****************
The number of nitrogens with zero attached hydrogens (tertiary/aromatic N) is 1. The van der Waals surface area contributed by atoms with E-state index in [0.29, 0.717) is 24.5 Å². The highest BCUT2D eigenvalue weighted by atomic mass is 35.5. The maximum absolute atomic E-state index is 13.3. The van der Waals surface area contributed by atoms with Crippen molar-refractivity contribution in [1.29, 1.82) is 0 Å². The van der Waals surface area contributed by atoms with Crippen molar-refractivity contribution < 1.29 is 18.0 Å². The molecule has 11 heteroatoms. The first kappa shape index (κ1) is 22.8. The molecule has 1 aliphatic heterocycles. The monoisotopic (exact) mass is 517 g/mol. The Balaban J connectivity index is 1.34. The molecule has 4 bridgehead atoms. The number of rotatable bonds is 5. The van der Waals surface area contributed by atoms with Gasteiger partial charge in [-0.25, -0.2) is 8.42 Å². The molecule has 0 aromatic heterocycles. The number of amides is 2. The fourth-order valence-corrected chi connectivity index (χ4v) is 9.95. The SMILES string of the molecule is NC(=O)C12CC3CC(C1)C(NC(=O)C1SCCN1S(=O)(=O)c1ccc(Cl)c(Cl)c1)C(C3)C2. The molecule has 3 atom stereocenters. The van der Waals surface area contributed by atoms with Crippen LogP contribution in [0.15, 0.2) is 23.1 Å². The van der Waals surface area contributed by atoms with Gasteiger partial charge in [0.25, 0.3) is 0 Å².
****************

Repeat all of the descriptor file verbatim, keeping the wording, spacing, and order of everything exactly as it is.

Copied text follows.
The number of nitrogens with zero attached hydrogens (tertiary/aromatic N) is 1. The van der Waals surface area contributed by atoms with E-state index in [0.29, 0.717) is 24.5 Å². The highest BCUT2D eigenvalue weighted by atomic mass is 35.5. The maximum absolute atomic E-state index is 13.3. The van der Waals surface area contributed by atoms with Crippen molar-refractivity contribution in [1.29, 1.82) is 0 Å². The van der Waals surface area contributed by atoms with Crippen molar-refractivity contribution < 1.29 is 18.0 Å². The molecule has 11 heteroatoms. The first kappa shape index (κ1) is 22.8. The molecule has 1 aliphatic heterocycles. The monoisotopic (exact) mass is 517 g/mol. The Balaban J connectivity index is 1.34. The molecule has 4 bridgehead atoms. The number of rotatable bonds is 5. The van der Waals surface area contributed by atoms with Gasteiger partial charge in [-0.25, -0.2) is 8.42 Å². The molecule has 0 aromatic heterocycles. The number of amides is 2. The fourth-order valence-corrected chi connectivity index (χ4v) is 9.95. The SMILES string of the molecule is NC(=O)C12CC3CC(C1)C(NC(=O)C1SCCN1S(=O)(=O)c1ccc(Cl)c(Cl)c1)C(C3)C2. The molecule has 3 atom stereocenters. The van der Waals surface area contributed by atoms with Crippen LogP contribution in [0.15, 0.2) is 23.1 Å². The van der Waals surface area contributed by atoms with Gasteiger partial charge in [0.25, 0.3) is 0 Å².